Preparation of active substance and product dossiers using IUCLID software
Biocidal product and active substance dossiers must be completed as both a Word document, such as a product assessment report (PAR), and an electronic dossier in IUCLID. The IUCLID dossier (includes the same information as the PAR plus copies of all referenced studies and supporting documentation) is self-validated to ensure there are no obvious data gaps before submission. Submission of the IUCLID dossier and the selection of relevant countries for mutual recognition is completed via the R4BP3 platform, where ongoing information requests and liaising with authorities are also done.
Biocidal product family concept
A biocidal product family (BPF) is a group of biocidal products that have similar uses and contain the same active substances. The biocidal product family concept is a key element of the Biocidal Products Regulation (EU) No 528/2012 (BPR), helping to bring products to the market more easily by enabling them to be assessed together and registered under a single authorisation.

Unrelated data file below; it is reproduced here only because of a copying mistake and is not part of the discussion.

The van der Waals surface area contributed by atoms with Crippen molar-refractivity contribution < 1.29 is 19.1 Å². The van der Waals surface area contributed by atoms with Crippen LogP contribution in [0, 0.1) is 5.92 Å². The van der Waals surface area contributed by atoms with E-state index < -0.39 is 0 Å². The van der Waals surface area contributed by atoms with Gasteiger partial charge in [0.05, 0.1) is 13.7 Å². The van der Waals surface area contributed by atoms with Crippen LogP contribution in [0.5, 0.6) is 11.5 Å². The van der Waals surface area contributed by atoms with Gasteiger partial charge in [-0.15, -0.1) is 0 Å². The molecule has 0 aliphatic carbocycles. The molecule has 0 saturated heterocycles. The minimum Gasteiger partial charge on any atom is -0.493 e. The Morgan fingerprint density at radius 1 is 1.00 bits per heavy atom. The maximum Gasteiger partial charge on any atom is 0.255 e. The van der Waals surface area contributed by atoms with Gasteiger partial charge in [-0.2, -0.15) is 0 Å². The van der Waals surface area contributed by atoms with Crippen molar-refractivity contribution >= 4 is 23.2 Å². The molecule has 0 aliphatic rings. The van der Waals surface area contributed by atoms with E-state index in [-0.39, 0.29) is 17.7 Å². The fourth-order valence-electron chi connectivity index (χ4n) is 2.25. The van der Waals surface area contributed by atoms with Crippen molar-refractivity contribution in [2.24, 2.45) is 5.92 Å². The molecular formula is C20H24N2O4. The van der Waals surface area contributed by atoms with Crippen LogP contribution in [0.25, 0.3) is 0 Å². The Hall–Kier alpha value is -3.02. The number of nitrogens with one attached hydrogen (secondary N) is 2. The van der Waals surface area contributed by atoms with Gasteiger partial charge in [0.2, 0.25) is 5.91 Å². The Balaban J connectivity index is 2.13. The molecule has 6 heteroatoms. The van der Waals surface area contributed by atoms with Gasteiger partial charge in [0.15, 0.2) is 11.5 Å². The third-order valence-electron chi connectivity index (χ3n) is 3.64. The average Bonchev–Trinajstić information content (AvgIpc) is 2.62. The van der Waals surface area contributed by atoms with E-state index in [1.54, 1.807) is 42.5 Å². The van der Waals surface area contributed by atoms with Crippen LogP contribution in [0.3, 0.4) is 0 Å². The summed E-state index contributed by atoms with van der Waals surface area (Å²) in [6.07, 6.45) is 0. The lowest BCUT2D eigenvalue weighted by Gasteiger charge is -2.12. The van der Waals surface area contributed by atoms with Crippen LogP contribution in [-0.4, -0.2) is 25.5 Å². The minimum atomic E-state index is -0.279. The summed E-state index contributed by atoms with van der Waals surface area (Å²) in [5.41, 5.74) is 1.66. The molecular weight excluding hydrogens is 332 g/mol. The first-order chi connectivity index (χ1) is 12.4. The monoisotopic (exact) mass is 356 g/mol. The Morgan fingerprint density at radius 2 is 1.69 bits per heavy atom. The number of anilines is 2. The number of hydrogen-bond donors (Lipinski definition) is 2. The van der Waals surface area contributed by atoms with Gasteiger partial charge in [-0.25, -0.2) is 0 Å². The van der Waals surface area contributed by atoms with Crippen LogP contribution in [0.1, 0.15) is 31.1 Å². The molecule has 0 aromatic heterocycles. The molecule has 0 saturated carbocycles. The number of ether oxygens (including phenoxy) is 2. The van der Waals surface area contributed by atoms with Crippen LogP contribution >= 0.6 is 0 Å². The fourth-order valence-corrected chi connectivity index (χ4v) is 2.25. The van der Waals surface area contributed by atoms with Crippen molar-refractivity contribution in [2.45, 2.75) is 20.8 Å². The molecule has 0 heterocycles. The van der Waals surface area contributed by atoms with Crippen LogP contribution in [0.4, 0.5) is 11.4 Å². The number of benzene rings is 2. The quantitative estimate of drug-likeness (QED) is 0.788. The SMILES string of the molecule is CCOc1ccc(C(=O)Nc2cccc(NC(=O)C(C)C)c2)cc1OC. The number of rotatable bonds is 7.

BPR Article 3(1)(s) specifies that biocidal products in a BPF should fulfil all the following criteria
- similar uses
- the same active substance(s)
- similar composition within specified variations
- similar levels of risk
- similar levels of efficacy.
Using the risk envelope approach ensures that the maximum risks to both human/animal health and the environment are assessed for the product family. In addition, the minimum level of efficacy is also established. While this allows a range of products to be authorised under one application, the interpretation of “similar” between manufacturer and authorities can be very different. Enviresearch can assist with BPF concept design to ensure that the proposed family structure has the highest likelihood of being accepted by authorities.